Women in AT: Diane Sartanowicz

March 8, 2019 by Beth Sitzler

March is an exciting month for athletic trainers. In addition to being National Athletic Training Month, March is also Women’s History Month. This Women’s History Month, we’d like to celebrate all #ATwomen making a difference in the profession and their patients’ lives, and highlight four women in particular who have owned their impact – the four women currently serving on the NATA Board of Directors.

This week, District One Director Diane Sartanowicz, MS, LAT, ATC, shares her journey to athletic training, athletic training inspirations and advice for her fellow athletic trainers.


How did you get involved in the athletic training profession? What was your “ah-ha moment” when you knew you were being called to the profession?

Like many of us, I was interested in the athletic training profession as an athlete in high school. I didn’t have access to an AT, but had a kind and caring coach who also taught anatomy and physiology. I tried to combine my love of sports with my favorite subjects to pursue a career in sports medicine. I knew I wanted to be an athletic trainer when I had the opportunity to meet and interact with some of the best in the profession – legends such as William “Doc” Linskey and Kerkor “Koko” Kassabian. They cared for the health and well-being of their student athletes, and wanted nothing more than to see them succeed on and off the field.


March is Women’s History Month, can you share with us who your women inspiration(s) are? Any women in the athletic training profession?

My inspiration has always been my mom (and dad) and grandmother. My parents were both teachers, and I saw firsthand the love they had for education. I always knew I wanted to follow in their footsteps and become a teacher. My Nana lived with us and was like a third parent. She taught me humor and tenacity, providing support with just the right amount of toughness mixed in. I’m forever grateful for the love and care she gave me growing up.

I have had the good fortune to be inspired by several women athletic trainers. In my district, I’ve gotten to learn from Marjorie King, PhD, ATC, PT, Kathleen Laquale, PhD, ATC, LDN, and Marcia Anderson, PhD, AT Ret. Due to my involvement at the district and national level, I’ve had the pleasure of meeting amazing women such as Marjorie Albohm, MS, AT Ret., Kathy Dieringer, EdD, ATC, LAT, and my fellow “board sisters.” I’m honored to be able to call them colleagues and friends, and continue to learn from them whenever there is opportunity!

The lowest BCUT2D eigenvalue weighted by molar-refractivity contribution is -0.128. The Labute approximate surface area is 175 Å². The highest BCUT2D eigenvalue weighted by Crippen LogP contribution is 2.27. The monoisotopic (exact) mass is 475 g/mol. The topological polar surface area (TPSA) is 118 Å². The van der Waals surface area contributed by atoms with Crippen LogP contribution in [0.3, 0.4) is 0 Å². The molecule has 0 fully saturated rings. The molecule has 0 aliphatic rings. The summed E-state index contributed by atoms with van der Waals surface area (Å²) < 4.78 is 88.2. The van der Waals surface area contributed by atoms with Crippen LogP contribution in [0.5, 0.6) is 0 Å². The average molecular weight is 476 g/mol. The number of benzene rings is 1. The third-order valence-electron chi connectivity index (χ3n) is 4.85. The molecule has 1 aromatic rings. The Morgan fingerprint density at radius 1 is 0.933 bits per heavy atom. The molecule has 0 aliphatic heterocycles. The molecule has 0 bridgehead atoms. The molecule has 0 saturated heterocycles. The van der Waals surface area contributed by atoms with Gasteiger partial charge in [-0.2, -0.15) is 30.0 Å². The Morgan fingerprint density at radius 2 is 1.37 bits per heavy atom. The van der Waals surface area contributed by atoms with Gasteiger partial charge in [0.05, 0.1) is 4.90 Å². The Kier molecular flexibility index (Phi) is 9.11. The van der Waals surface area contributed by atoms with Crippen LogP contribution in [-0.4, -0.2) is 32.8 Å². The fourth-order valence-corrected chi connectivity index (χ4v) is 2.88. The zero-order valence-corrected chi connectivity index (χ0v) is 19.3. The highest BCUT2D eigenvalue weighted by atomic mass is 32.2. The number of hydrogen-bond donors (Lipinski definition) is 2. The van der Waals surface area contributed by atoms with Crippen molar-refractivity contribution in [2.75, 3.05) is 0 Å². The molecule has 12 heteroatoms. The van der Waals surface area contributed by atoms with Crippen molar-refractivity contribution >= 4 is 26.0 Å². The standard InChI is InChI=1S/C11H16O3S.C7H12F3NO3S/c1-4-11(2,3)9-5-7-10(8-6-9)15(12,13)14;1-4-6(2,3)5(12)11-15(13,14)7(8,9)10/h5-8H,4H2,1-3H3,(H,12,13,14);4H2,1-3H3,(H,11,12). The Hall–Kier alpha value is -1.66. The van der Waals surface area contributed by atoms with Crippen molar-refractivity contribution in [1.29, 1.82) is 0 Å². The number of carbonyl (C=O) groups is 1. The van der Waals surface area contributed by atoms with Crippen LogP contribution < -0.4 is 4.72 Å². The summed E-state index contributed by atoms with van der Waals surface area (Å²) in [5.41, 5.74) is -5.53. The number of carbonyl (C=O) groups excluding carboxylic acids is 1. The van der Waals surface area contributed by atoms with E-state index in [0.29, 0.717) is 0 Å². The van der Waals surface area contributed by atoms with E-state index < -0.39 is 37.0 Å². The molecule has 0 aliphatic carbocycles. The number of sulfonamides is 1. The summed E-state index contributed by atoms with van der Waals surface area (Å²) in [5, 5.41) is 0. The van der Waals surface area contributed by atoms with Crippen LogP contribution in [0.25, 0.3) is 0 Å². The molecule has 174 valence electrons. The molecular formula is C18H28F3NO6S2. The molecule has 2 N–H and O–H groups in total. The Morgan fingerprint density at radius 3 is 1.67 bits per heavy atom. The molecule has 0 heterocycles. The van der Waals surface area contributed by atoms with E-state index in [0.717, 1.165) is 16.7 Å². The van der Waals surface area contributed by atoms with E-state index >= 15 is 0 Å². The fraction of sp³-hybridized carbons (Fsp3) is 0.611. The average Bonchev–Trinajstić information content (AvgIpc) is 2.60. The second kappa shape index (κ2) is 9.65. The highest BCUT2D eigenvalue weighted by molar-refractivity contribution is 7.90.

How has the profession changed for women in athletic training since you started?

There are more doors open for women in the athletic training profession. We are now seeing growth for women as head athletic trainers in the collegiate and university settings, on professional sports teams as well as in the industrial and occupational settings. The profession is learning how to provide a work-life balance for not only women, but men as well. It truly is a great time to be an athletic trainer!


In 1996, the NATA membership was 44 percent female. The most recent stats have come out and it’s now reversed, where it’s now 56 percent female and 44 percent male. Why do you think that is?

I don’t think this statistic is only applicable to athletic training. Girls are being raised to believe they can do and be anything they want. There are opportunities available today that either weren’t there before or were not as accessible as they are today. Girls can do anything! When it comes to the job market, I believe employers are hiring the best and the brightest for their patients, regardless of gender.


Any advice for females just starting in the profession or are considering becoming an athletic trainer?

Make the most of every opportunity you are given! Don’t be afraid to ask questions. Get involved and stay involved whether at your work setting or state association. I hope you will find what I see in this profession: kind, caring, compassionate individuals who give of themselves for the sake of the well-being of their patients.


What are some ways any athletic trainer can be a gender equality champion?

It takes all of us to stand up for equal rights and to collectively reject any discrimination. The athletic training profession is one of inclusion from a diverse group of individuals. We need to continue to advocate for ourselves and our patients no matter the age, gender, race, religion or disability. There are several educational resources by the NATA LGBTQ+ Advisory Committee that address topics and concerns relevant to diverse sexualities, gender identities and gender expressions within the profession as well as health care topics affecting our patients. Also, let kindness be a guide.


We want to hear from you! Share your #ATwomen inspiration on social media this #WomensHistoryMonth. Don’t forget to also share how you’re owning your #ATimpact.